I kind of like the game's cover art, which looks like the cover of a Chocoball box.  I like it so much in fact that I went down to the conbini and bought a box of them for comparison:

    26 years after Morinaga somehow finagled their way into the biggest instance of product placement in Famicom history, their efforts to induce purchases of their snacks continue to pay dividends (84 Yen dividends in this case).

    I chose the caramel flavored ones which have  a different color scheme than the Famicom game (which uses the chocolate flavor coloring).  I like caramel.

    The box opens on the top:
     The chocoballs themselves are significantly different from what is on the cart, which looks more like chocolate covered almonds.  Chocoballs are...well...balls, not ovals.
    The game itself I should mention is a straight up port of the NES game Nebulus with just a few adjustments (like making Kyorochan the main character),  So if you like that game, you'll probably like this one.

    This is one of those games that I really regret not having purchased a few years ago as it has gone up in price quite a bit.  I was browsing my old posts and came across this one from 8 years ago (how time flies) which shows a copy of it available at the old Mandarake in Fukuoka for 2900 Yen.  I ended up paying about double that for this copy!  D-oh!







    0 0

    I was doing a Famicom related Google image search the other day when I spotted the above picture at the top of the results.  I recognized it from this post I did 6 years ago about some of the better Famicom games I had at the time.  But the image wasn't directly from my blog, rather it was contained in this video on YouTube:

    The video is by "Pat the NES Punk" who I guess borrowed my picture for some reason.*  The video itself addresses the question of whether demand for Famicom and Super Famicom games is increasing.  They emphatically answer "no" to this question.  Originally I was planning to do a point-by-point response to their arguments, which I should note were made in 2015 and the explosion in Famicom prices since then seems to have proven them wrong.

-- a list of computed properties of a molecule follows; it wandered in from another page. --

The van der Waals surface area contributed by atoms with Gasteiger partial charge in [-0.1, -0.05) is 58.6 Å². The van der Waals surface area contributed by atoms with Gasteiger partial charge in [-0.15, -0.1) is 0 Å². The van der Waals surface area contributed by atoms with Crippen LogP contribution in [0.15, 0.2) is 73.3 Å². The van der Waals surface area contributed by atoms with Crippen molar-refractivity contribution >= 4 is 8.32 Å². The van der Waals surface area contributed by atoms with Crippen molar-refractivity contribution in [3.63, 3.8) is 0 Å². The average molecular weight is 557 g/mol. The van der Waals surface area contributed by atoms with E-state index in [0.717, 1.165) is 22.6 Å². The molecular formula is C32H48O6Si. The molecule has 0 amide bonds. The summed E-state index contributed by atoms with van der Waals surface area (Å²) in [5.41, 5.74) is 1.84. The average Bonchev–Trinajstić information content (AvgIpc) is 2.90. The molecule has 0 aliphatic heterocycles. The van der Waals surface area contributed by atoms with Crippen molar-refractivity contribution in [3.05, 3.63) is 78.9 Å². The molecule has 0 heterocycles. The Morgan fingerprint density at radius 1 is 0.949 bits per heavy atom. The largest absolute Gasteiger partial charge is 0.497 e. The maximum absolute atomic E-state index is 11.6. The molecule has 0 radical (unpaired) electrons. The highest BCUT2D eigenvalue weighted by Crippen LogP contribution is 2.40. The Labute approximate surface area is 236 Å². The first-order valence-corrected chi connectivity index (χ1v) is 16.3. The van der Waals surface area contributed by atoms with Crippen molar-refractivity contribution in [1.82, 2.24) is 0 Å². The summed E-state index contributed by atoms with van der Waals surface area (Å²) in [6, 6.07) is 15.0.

But then I realized that this was unnecessary since there is really just one common and, for reasons I'll get into further below, faulty underlying assumption behind their arguments which is worth addressing.  That is that Famicom games might be, in economic terms, little more than a substitute good for NES games.  A substitute good is one which is so similar to another good that consumers view them as interchangeable.  Thus if the price of one of those goods rises, consumers will start buying the substitute good instead.  This will cause the price of the other good to rise as well.

    So their assumption is that assessing demand for Famicom games can be approached by determining whether or not NES collectors, frustrated with rising prices of NES games, are turning to them as a substitute good.  They conclude that this isn't happening in part based on factually incorrect statements (like not being able to play half the games due to the language barrier, which overstates that quite a bit) or logically dubious propositions (like American collectors preferring the familiarity of NES games, which may be true but doesn't preclude them from also liking Famicom games).

    But what I really want to address is the whole NES-centric view that Famicom collecting is little more than an appendage to NES collecting.  I don't think this is accurate.

    Of course I have my own personal biases as a Famicom collector who has little interest in the NES.  Seeing discussions like that inspires an almost tribal instinct in me to paint my face blue, don a kilt and yell "Freedom" as I swing a pixelated battleax at the NES hordes that have dominated and oppressed my people for so long.

    More objectively though I think its just plain incorrect.  So I thought I would review some of the reasons why analyzing the Famicom market through the lense of the NES market like this makes no sense (at least to the extent that you are trying to understand the Famicom market).  These observations are based in part on my time as a collector but also as a seller of Famicom games on Famicom World, Nintendo Age and RF Generation for several years (mostly from 2011-2016)

    1. The Famicom, not the NES, is the most international console